Tax Example Overlooks

Higher Assessments

Recent articles on the increases in Fairfax real estate taxes seriously understate the effect on most household budgets. In a discussion of the increase on a house valued at $317,000, it was stated that the Board of Supervisors' rate cutting from $1.21 for each $100 of assessed value to $1.16 would result in the household paying about $160 a year less.

The discussion omits the effect of the assessment increase. Given the average increase of 25 percent, that $317,000 house would have paid taxes last year on about $253,000 in valuation. So even with the rate cut to $1.16, that household's annual property tax will go from $3,060 to $3,677, an increase of $617.

Pat Finn


Report Card Omits

Facts of Concern

The Minority Student Achievement Oversight Committee recently presented its annual report card to the Fairfax County School Board. The report is intended to bring achievement concerns to the attention of our community.

Some of us on the committee believed that this year's report card omitted some important facts. We filed a minority report, documenting these points that the majority report omitted:

* Graduation -- The SOL high school English test must be passed by students in the Class of 2004 if they are to receive a diploma next year. That test was failed last spring in county schools by 8 percent of white students, 25 percent of Hispanic students and 27 percent of black students. Are those acceptable results?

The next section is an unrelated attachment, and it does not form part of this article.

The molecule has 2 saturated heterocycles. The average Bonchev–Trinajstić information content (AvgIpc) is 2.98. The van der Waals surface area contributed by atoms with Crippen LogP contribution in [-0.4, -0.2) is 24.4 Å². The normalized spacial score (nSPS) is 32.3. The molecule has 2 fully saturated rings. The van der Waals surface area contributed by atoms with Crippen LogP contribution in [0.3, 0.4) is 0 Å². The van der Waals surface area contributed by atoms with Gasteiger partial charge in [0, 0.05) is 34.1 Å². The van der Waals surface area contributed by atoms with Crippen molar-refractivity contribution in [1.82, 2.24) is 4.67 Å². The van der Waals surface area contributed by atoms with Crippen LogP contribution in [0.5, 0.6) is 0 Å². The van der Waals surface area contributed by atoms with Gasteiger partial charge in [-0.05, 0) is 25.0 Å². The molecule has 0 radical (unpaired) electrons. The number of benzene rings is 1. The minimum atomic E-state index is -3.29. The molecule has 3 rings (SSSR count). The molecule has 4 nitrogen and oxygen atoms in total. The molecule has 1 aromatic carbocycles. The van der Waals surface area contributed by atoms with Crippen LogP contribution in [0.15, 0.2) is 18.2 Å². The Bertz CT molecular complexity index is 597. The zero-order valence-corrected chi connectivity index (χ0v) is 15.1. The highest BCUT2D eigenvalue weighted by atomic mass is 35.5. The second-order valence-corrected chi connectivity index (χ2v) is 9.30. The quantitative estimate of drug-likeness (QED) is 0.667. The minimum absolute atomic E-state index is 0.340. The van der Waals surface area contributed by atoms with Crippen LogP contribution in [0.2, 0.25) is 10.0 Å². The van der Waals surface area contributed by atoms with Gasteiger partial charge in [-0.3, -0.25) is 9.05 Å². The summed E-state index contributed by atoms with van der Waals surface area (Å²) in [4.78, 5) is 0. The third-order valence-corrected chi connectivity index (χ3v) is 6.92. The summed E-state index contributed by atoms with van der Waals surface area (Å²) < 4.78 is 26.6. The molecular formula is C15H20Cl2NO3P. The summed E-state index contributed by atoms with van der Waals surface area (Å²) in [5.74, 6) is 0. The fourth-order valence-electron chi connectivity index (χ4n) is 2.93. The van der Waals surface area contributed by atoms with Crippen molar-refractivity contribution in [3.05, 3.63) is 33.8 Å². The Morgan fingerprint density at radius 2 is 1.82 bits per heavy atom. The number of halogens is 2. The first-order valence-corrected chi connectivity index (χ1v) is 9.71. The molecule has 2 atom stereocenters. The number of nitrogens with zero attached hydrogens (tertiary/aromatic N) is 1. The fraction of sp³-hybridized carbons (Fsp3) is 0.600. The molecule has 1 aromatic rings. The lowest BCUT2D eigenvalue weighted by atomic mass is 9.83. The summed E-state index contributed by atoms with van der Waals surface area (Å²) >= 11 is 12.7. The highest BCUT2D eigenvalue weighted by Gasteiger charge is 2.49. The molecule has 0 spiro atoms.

* Dropouts -- For the Class of 2000, between the end of ninth grade and graduation, the county school system lost 11 percent of its white and Asian enrollment, 23 percent of its black enrollment and 42 percent of its Hispanic enrollment. Shouldn't our school system have a dropout prevention program?

* Reading -- County black and Hispanic students scored 30 percentiles below white students on the 2002 fourth-grade Stanford reading tests. Compare this to Houston schools, which narrowed the gap between white and Hispanic students from 30 percentiles to 13 by adding systematic phonics to their first-grade program.

Our own Crestwood Elementary in Springfield, with a 70 percent minority population, scored sixth-highest out of 134 elementary schools on 2001 second-grade reading tests after Crestwood added "systematic phonics" to K-2 instruction. [The cities of] Houston; Los Angeles; Sacramento; and Richmond, along with Crestwood, saw dramatic gains for students after adopting the reading reforms recommended by the National Institutes of Health.

Few schools in Fairfax use the type of "decodable textbooks" to teach reading that are endorsed by NIH research. We suggested that Fairfax should pilot these proven NIH reforms at more than a handful of schools.

Our minority report was based on the school system's own data, extracted from reports filed with federal and state agencies, but rarely noted by school system officials.

Should the above issues be considered by the School Board? We thought so. But frankly, when we presented our report to the School Board, we received a negative reaction from school system administrators for bringing those facts to light.

The majority report focused on programs "invented in Fairfax" and how much better they could be with more funding. It is not lost on us that a high percentage of those on the "oversight" committee are administrators from our school system.

We hope that the School Board will address the facts that we have documented. We also believe that the children would be better served if more of the oversight committee members were appointed by the School Board and community groups instead of by the school administration.

Minority student achievement in Fairfax County deserves independent, objective oversight.

Lorraine Robinson


Judy Johnson


James Jones Jr.